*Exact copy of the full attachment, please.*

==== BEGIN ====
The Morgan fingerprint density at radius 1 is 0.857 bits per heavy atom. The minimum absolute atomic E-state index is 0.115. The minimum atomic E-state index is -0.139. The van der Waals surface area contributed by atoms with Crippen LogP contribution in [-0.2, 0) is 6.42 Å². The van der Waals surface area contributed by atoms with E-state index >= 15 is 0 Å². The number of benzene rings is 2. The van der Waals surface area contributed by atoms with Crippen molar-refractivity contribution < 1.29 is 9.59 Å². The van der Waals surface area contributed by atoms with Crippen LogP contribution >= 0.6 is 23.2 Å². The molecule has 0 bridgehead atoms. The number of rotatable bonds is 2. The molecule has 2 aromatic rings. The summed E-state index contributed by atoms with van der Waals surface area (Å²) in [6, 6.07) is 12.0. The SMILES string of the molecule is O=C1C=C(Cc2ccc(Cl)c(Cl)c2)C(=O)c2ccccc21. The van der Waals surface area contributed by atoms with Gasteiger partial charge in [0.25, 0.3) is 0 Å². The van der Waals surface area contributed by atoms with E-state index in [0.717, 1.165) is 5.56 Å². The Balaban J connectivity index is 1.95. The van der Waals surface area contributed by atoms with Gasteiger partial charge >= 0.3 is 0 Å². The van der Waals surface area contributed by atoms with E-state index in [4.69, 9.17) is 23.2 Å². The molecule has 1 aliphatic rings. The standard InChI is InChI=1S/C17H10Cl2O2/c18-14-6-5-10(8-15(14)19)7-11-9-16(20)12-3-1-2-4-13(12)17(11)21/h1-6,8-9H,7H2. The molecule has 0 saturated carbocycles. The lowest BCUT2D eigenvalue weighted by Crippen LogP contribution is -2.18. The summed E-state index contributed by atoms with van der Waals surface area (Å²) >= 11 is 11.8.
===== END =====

The Morgan fingerprint density at radius 1 is 0.857 bits per heavy atom. The minimum absolute atomic E-state index is 0.115. The minimum atomic E-state index is -0.139. The van der Waals surface area contributed by atoms with Crippen LogP contribution in [-0.2, 0) is 6.42 Å². The van der Waals surface area contributed by atoms with E-state index >= 15 is 0 Å². The number of benzene rings is 2. The van der Waals surface area contributed by atoms with Crippen molar-refractivity contribution < 1.29 is 9.59 Å². The van der Waals surface area contributed by atoms with Crippen LogP contribution >= 0.6 is 23.2 Å². The molecule has 0 bridgehead atoms. The number of rotatable bonds is 2. The molecule has 2 aromatic rings. The summed E-state index contributed by atoms with van der Waals surface area (Å²) in [6, 6.07) is 12.0. The SMILES string of the molecule is O=C1C=C(Cc2ccc(Cl)c(Cl)c2)C(=O)c2ccccc21. The van der Waals surface area contributed by atoms with Gasteiger partial charge in [0.25, 0.3) is 0 Å². The van der Waals surface area contributed by atoms with E-state index in [0.717, 1.165) is 5.56 Å². The Balaban J connectivity index is 1.95. The van der Waals surface area contributed by atoms with Gasteiger partial charge >= 0.3 is 0 Å². The van der Waals surface area contributed by atoms with E-state index in [4.69, 9.17) is 23.2 Å². The molecule has 1 aliphatic rings. The standard InChI is InChI=1S/C17H10Cl2O2/c18-14-6-5-10(8-15(14)19)7-11-9-16(20)12-3-1-2-4-13(12)17(11)21/h1-6,8-9H,7H2. The molecule has 0 saturated carbocycles. The lowest BCUT2D eigenvalue weighted by Crippen LogP contribution is -2.18. The summed E-state index contributed by atoms with van der Waals surface area (Å²) >= 11 is 11.8.